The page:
From The Mockingbird Devotional, today’s entry was written by Matt Johnson.

For the word of the cross is folly to those who are perishing, but to us who are being saved it is the power of God. (1 Corinthians 1:18, ESV)

You’ve heard the spiel. It’s practically a Christian summer camp mantra: you have a God-shaped hole in your life, but you’ve been trying to fill it with non-God-shaped stuff. And that’s why you suffer or feel empty. So if you’ll just fill the void with God-shaped stuff, you’ll feel a whole lot better.

I’ve worried whether anyone would stick around if they had an inkling of what new life looks like “after God takes over.” Contrary to what the majority of the Bible says about human experience, the collective consciousness is somehow haunted with the idea that new living destines us for financial stability, deep relationships, or glowing health. But this picture is unreal; it does not account for certain future pain and difficulty, nor does it prepare us to see that God’s chosen way is often through these roads of suffering.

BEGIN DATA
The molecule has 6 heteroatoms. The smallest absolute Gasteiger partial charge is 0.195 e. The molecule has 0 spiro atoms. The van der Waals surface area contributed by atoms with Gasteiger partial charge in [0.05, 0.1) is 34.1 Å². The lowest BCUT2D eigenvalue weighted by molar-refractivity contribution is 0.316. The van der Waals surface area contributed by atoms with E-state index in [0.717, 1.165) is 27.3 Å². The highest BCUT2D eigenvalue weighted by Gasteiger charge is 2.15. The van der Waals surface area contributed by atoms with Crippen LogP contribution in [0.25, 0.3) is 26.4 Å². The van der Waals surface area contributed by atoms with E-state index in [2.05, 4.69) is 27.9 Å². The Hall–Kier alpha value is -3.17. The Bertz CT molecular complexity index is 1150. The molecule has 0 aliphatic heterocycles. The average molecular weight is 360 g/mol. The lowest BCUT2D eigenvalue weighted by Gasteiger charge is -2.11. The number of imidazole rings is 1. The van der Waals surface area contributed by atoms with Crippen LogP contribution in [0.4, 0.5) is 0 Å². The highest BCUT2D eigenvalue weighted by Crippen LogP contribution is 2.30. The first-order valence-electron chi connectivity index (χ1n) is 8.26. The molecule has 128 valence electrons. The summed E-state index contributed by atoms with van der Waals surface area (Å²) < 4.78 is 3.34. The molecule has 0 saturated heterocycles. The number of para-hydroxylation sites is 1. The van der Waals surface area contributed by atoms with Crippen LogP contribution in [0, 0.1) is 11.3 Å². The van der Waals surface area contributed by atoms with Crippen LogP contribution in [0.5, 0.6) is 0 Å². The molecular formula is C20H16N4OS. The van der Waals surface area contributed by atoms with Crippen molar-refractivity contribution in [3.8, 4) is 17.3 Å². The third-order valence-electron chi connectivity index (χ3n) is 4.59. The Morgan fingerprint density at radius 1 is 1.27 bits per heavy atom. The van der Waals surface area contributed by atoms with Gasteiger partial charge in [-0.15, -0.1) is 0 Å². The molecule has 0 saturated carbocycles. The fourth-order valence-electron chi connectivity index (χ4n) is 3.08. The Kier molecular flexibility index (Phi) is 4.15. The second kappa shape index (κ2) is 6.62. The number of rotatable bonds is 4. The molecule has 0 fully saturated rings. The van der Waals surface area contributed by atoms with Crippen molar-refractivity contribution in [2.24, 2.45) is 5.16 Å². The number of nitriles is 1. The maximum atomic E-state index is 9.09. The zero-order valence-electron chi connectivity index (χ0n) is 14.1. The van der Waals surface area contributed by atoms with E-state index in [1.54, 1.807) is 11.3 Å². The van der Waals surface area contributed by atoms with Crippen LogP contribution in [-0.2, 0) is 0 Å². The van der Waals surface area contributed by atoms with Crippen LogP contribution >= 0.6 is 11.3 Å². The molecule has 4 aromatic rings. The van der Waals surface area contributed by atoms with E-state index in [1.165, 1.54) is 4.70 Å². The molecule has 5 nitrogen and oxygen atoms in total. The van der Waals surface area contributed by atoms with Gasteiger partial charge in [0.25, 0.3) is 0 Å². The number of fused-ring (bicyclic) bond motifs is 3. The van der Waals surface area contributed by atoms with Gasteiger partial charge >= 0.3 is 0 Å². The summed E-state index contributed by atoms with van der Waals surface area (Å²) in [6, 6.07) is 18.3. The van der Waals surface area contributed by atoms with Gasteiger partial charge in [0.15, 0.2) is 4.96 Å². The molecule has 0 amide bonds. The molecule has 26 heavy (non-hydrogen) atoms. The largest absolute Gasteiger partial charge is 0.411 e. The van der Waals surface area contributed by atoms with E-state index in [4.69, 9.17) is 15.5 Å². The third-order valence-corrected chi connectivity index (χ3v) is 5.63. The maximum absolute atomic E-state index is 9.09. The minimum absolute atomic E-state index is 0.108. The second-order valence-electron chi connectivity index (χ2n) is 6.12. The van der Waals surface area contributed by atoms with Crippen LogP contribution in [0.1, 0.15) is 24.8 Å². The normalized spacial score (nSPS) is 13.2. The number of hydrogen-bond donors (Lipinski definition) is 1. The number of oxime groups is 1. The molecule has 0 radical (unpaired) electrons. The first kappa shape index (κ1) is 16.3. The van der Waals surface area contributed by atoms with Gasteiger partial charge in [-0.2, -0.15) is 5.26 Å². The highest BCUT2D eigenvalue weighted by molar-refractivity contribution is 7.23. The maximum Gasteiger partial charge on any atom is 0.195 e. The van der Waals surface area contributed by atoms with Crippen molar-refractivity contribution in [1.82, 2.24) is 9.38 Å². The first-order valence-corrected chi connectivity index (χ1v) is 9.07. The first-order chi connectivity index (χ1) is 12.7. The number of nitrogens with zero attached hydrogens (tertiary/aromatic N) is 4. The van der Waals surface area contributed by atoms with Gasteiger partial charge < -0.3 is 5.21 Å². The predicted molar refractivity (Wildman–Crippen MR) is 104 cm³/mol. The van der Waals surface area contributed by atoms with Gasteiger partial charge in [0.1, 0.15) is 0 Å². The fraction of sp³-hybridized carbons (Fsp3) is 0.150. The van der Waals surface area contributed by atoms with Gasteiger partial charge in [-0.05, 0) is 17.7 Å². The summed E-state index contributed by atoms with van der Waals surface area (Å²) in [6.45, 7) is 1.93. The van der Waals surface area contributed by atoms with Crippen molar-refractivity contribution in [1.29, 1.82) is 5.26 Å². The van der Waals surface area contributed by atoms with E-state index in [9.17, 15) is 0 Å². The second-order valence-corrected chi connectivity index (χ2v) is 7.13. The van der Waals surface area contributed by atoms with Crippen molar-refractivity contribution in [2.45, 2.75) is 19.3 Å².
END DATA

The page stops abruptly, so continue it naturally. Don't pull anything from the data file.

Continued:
Thomas Cole – The Consummation of the Empire

The Corinthian people, much like us, are enamored of the mountaintop perception of theology and life—of moral superiority and health-wealth gospels. Paul, instead, fixes his attention to the crucifix, something he permits is foolishness to the world, but is also the wisdom of God.

It is true that in light of Christ’s sacrifice, we are guaranteed his resurrection, but this does not mean we have inoculated ourselves to the cross. A clearer picture of the reality of Christian life lights upon the counterintuitive-ness of the power of death; God disarms us by operating through death and resurrection, not through our multistep successful living schemes. While we’re busy twittering ourselves into a tizzy, God covertly communicates his power in the “weakness” of the cross.